Changqing said, "Much like joyful praise on the occasion of a meal." The honored worthy Changqing was extremely compassionate. He leaked and tarried quite a bit. In truth it was "joyful praise on the occasion of a meal." But rejoicing over what?
Hakuin's Comment
Come eat, little bodhisattvas! Even if you have to sell your swords and saddles, you bodhisattvas, come and eat!
Xuedou remarked, "Even so, Jinniu was not being good-hearted." This remark is scary. In what respect is he not being good-hearted?
Changqing said, "Sure seems like celebration on the occasion of a meal." This saying is hard to believe and hard to understand. The vein of the words is so find it's as though it had been sifted through a silk mesh. It is a life-taking spiritual talisman!
Tenkei's Comment
This has been called the giant meal table of the successors of Mazu. Perhaps so -- but there is no one on earth who does not sit at this table. Nevertheless, thee is no one who really knows how to eat the food. Thus, no matter how fine a table of treats Jinniu has set out today, there seem to be no customers to partake of it. Yet he certainly is a genial host. When Zen masters act for the benefit of others this way, it is just because people don't know they know what they know and so seeking outwardly. Thus Jinniu had no choice but to dance and laugh for twenty years and tell people not to eat rice through their noses, showing them what they already knew. This was Jinniu's extremely kind help for others. When Xuedou remarks that he was "not being good-hearted," he means it is a fine tea party, but don't drink too much irresponsibly and get poisoned. It's important how you drink.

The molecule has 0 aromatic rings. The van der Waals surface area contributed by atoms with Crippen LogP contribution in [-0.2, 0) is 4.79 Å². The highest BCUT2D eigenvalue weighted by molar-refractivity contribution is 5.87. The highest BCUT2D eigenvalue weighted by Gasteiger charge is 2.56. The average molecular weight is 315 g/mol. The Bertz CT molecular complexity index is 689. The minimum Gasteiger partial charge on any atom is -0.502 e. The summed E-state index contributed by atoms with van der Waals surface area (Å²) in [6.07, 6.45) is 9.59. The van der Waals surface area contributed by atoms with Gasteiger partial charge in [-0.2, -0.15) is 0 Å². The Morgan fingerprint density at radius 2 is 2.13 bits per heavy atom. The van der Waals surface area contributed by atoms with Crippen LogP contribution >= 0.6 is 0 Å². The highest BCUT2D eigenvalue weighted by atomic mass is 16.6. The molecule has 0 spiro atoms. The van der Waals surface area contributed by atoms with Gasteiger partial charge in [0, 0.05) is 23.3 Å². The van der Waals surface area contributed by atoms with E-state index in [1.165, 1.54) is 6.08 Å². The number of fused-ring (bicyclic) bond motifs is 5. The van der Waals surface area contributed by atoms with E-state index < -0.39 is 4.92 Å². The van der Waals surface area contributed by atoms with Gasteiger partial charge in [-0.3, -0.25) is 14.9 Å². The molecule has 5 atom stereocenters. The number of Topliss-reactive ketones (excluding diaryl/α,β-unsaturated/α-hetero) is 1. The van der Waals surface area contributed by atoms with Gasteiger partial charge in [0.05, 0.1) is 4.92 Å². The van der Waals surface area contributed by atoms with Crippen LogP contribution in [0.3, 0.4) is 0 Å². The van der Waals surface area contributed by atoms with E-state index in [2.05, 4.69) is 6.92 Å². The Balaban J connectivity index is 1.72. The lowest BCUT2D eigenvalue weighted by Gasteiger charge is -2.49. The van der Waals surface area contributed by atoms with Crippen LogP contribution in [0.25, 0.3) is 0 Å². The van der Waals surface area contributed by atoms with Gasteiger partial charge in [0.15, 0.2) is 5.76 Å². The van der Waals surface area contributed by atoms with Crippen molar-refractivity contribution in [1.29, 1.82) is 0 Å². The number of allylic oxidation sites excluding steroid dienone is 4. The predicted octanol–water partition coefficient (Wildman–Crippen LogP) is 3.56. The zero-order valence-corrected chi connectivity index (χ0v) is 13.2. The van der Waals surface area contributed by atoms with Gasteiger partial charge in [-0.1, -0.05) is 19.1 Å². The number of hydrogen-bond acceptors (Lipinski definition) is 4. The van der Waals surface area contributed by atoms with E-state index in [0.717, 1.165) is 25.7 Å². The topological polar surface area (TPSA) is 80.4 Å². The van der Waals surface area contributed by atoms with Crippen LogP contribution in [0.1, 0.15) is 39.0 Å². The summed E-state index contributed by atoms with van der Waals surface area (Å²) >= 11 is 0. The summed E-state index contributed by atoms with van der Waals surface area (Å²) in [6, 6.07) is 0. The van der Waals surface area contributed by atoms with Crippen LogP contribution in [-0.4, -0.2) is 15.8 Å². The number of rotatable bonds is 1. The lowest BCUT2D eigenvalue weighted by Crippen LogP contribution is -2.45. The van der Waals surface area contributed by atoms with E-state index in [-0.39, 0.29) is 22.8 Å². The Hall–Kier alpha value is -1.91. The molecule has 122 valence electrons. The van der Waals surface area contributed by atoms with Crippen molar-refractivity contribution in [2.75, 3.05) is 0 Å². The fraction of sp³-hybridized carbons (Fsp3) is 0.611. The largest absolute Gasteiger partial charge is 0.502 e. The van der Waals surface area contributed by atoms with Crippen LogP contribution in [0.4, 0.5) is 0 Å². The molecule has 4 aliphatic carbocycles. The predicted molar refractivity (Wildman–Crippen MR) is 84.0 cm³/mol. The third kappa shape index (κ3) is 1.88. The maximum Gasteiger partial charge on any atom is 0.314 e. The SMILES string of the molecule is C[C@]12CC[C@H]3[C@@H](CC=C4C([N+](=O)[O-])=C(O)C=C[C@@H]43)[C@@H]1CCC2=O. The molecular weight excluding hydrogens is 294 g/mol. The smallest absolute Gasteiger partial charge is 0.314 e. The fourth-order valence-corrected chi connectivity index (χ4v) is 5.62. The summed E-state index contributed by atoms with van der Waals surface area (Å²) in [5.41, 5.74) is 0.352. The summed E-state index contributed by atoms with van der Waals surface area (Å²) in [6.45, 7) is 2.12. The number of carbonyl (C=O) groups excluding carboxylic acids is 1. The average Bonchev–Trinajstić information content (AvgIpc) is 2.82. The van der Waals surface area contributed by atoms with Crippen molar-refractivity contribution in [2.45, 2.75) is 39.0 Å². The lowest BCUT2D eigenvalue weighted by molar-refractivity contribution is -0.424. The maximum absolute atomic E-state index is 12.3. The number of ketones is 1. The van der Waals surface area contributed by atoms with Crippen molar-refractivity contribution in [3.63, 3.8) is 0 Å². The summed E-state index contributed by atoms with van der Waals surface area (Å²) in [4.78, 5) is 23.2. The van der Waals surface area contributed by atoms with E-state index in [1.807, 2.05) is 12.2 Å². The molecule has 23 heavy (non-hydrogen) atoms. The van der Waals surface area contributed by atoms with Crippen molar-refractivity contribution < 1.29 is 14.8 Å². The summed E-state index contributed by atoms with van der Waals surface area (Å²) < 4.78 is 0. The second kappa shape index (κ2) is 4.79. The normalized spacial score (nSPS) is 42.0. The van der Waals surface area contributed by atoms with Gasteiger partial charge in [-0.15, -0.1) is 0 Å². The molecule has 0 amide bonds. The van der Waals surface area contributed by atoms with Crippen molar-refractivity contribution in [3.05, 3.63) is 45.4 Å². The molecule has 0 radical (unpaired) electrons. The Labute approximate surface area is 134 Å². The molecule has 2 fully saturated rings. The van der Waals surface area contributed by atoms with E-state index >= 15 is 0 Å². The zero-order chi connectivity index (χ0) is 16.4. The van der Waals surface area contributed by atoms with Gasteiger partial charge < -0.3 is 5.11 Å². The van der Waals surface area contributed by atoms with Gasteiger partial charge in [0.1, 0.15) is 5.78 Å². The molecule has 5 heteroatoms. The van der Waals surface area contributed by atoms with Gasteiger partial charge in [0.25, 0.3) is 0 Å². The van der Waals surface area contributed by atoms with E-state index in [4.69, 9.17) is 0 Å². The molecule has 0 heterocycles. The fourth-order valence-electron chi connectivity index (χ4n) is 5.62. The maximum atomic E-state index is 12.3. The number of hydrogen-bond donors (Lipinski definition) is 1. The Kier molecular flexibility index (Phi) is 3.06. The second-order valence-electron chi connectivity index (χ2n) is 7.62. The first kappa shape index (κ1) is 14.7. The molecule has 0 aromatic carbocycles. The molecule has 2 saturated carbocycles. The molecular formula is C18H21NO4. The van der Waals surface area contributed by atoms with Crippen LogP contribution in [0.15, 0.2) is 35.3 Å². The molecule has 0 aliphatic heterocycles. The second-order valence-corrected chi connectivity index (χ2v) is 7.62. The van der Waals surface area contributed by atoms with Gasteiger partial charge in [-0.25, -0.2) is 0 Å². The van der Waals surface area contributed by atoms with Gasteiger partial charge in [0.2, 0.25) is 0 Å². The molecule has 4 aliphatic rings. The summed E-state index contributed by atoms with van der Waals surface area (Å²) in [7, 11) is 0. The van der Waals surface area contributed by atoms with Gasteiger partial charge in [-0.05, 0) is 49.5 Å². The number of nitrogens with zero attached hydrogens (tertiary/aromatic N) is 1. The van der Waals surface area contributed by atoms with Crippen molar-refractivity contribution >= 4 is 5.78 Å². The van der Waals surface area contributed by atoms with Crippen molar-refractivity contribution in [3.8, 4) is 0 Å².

"Sure seems like celebration" -- Celebrating what? Is it because the meal is your favorite dish? No, it's a celebration to let you know the way to eat with your mouth.
Sekida's Comment
Jinniu did not miss even one day dancing, laughing, and calling the monks to meal. It was wonderful. What was in his mind? Sometimes the Zen teacher has these peculiar ways, which he sticks to. Yunmen (864-949) asked his disciple Xianglin (908-87) every day, "What is this?" Jinniu gave something to others every moment. But what is the "it" that he gave?
"Although Jinniu did this, he was not simple-minded." Xuedou's remark is reminding you that Jinniu had a definite intention in behaving as he did, although he was as innocent as a baby.
"He seems to observe reflection and thanksgiving before the midday meal." At every mealtime the monks recite certain prescribed sutras, some reflective, some giving thanks.
R.D.M. Shaw's Comment
It would seem that Jinniu was a man of great wealth, who had perhaps built and established the temple ans was giving his whole life and wealth to the service of the temple and its resident monks. He was not the menial servant doing his chores. His name Jinniu (Gold Ox) is intended to be a hint of his wealth. Jinniu showed he was not attached to his own outer and worldly possessions. He rejoiced in giving and serving as much as, or even more than, people do when they receive and are served. His behavior is an examply of utter detachment from self and from the world.
Yasutani's Comment
You are way off the mark if you see Jinniu as simply acting in a show of good-natured kindness. This is a crafty dish which he sets before the monks. There is poison in that rice.
Changqing and Jinniu were separated by sixty or seventy years. Changqing’s answer, though appearing very soft and mellow, is also quite strong.
Yamada's Comment